When it comes to driving, the clever the British (needless to say) have got it right whereas most of the rest og the world has got it wrong.
British roads are the safest in the world. Less people are killed on British roads each year than almost every other industrialised nation on Earth. Maybe that has to do with the fact that our cars drive on the left of the road and so our steering wheels are on the right hand side of the car?
How does having a steering wheel on the right hand side of the car make driving in Britain safer?
The reason is because the majority of the people in the world are right-handed.........
This was posted on a discussion forum -
Driving on the left.
Driving on the left is correct for RIGHT-HANDED people - the great majority of people, here is why:
When changing gear in a UK car with the steering wheel on the right , this is of course correct in the UK etc for driving on the left--------your left hand changes gear and your right hand stays on the steering wheel, (this is safer for right handed people.)
The reverse is the case in countries where one must drive on the right.-- in other words if you live in the USA you hold the steering wheel with your left hand and change gear with your right hand because of course the steering wheel is on the left in the USA--------this is dangerous if you are right handed.
Bicycles: Bike riders are in real danger in countries where driving on the right is mandatory again assuming you are right handed----Try mounting a bike in the USA and you will find yourself in the stream of traffic when getting on the bike---- try it yourself---------: Mounting a bike in the UK is done from the sidewalk by right handed people who find it easier to put their right leg over the bike. , Much safer and this must have saved many lives.
Reversing up a steep drive: My drive in the UK is very steep----------when I reverse out I hold the steering wheel with my right hand and look over my left shoulder to the rear window. In a USA car you must hold the steering wheel with your left hand and look over your right shoulder to look out of the rear window.. So you must reverse with your left hand on the steering wheel.. Or stick your head out of the window if you want to use your right hand on the steering wheel. ---Dangerous for the 82% right handed majority.
Right handed people who are also "right eyed" have the traffic coming toward them on their right in left hand driving areas , which is the way "right eyed" people are able to react better. When overtaking on a right hand driving USA road the right eyed/handed driver looks in the mirror with the left eye and also views the oncoming traffic with the left eye. A change of gear is sometimes needed to overtake so he/she is driving left handed while changing gear with the right hand and looking in the mirror and oncoming traffic with the left eye. Of course the gear change should in theory be completed before pulling out but this in practice is not always the case. The prevalence of automatic gear change in the USA may not be just luxury after all but necessity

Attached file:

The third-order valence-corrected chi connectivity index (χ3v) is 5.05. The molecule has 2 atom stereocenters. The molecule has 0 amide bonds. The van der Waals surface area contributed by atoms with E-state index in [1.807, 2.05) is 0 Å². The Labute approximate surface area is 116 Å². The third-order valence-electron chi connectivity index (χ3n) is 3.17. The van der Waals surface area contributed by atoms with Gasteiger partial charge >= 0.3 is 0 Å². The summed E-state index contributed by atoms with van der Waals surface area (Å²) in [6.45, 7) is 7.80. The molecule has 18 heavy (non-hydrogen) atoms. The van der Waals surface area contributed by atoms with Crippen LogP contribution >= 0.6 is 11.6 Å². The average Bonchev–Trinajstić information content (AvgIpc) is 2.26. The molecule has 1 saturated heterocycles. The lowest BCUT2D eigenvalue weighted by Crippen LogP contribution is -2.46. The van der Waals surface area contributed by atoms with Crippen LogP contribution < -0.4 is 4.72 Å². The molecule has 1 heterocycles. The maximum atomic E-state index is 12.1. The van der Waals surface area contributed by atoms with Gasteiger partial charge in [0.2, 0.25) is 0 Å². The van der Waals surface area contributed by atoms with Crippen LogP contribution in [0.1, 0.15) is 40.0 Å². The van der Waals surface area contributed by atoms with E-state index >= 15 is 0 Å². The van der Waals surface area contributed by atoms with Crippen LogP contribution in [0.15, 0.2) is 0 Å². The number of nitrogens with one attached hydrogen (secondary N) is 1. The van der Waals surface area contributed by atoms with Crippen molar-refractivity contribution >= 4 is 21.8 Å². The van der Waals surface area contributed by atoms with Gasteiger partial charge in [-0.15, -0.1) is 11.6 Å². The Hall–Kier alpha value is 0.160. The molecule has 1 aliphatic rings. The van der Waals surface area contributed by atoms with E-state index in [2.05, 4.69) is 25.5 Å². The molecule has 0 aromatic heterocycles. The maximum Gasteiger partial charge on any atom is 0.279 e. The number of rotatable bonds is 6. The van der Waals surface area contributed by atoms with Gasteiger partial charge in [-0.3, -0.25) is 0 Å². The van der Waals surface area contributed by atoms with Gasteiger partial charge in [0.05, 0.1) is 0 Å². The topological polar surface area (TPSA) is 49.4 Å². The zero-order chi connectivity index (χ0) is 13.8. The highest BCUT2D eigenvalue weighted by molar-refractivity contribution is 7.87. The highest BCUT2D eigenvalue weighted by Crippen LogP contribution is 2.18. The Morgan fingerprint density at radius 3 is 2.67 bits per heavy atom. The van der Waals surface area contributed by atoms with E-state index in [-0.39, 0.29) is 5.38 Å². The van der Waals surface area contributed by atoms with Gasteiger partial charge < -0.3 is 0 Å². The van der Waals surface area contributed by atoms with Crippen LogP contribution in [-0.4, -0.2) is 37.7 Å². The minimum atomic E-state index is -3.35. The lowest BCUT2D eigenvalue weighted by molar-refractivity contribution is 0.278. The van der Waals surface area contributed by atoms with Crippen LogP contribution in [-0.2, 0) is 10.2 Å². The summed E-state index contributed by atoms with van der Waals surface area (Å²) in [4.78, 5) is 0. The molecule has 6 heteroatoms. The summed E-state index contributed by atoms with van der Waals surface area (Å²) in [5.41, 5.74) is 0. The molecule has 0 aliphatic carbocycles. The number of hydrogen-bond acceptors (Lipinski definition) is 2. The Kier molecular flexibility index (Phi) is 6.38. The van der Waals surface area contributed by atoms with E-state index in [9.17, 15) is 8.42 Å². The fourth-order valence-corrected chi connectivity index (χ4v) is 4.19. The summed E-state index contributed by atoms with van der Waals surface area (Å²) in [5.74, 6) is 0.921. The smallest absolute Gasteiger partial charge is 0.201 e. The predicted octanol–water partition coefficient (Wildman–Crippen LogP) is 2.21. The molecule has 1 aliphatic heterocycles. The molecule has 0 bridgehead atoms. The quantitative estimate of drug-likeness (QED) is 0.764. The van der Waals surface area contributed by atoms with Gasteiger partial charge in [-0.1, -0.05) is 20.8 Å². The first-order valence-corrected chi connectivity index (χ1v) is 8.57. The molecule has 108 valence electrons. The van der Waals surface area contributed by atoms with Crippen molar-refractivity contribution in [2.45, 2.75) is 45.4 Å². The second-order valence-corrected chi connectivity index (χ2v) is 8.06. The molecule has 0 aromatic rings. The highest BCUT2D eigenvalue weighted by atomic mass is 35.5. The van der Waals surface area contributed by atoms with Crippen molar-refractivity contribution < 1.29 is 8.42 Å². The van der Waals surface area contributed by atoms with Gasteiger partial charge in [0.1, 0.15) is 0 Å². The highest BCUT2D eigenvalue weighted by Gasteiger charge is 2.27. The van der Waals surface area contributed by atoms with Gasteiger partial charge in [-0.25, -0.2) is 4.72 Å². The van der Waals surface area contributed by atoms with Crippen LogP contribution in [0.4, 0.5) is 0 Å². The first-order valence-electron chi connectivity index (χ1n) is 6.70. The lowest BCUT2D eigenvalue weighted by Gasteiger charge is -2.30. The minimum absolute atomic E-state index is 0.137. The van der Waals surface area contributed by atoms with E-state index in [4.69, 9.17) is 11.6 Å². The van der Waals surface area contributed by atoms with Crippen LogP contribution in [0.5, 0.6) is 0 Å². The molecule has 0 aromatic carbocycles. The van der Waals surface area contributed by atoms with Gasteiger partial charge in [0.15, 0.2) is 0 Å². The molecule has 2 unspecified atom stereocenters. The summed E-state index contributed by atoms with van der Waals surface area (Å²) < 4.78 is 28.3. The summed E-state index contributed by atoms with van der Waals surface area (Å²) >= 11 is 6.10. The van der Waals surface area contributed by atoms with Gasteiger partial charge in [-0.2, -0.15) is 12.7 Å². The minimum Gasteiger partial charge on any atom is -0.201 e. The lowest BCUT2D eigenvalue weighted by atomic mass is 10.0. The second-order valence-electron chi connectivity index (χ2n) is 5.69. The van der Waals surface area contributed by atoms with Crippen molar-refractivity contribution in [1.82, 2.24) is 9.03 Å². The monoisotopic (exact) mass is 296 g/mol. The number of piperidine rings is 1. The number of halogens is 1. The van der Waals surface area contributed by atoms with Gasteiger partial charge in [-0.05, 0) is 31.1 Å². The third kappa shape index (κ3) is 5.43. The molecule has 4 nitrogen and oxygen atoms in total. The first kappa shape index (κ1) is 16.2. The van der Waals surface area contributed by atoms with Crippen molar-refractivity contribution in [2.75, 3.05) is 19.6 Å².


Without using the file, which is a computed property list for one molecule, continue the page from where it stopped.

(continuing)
Perhaps a billion cyclists in right hand driving areas around the world are all risking their lives mounting their bike in traffic. Also In right hand driving areas a greater number of people reverse with their heads out of the window and hundreds of millions of right handed drivers hold the steering wheel at speed with their left hand. There are over 6 billion people in the world today and billions of people using road transport. Driving on the left is safer and provably safer for right handed drivers; however I concede that because over 60% of the world drives on the right there is no prospect of a global change to driving on the left.
Christopher (Chris) Davison London UK
Recent research shows 5 out of 6 people naturally use the right hand:
"A systematic study * of the distribution of manipulative skill has been carried out by Marian Annett and colleagues from the Department of Psychology at Leicester University. Annett and Kilshaw (1983) found that in a group of 1480 adolescents and adults, using a simple peg-moving task apparatus to assay hand skill, 82 % were more skilled with the right hand, 3% were equally skilled with each hand, and 15 % were more skilled with the left hand. When the disparity of skill between the two hands is plotted as a histogram, it becomes apparent that skill asymmetry is normally distributed: there is no clear separation into the two conventional handedness groups"
"A natural preference for the left hand in skilled tasks develops in as many as one individual in six. " Meaning of course that 5 out of 6 naturally use the right hand. (* Reproduced with permission of Leicester University UK ).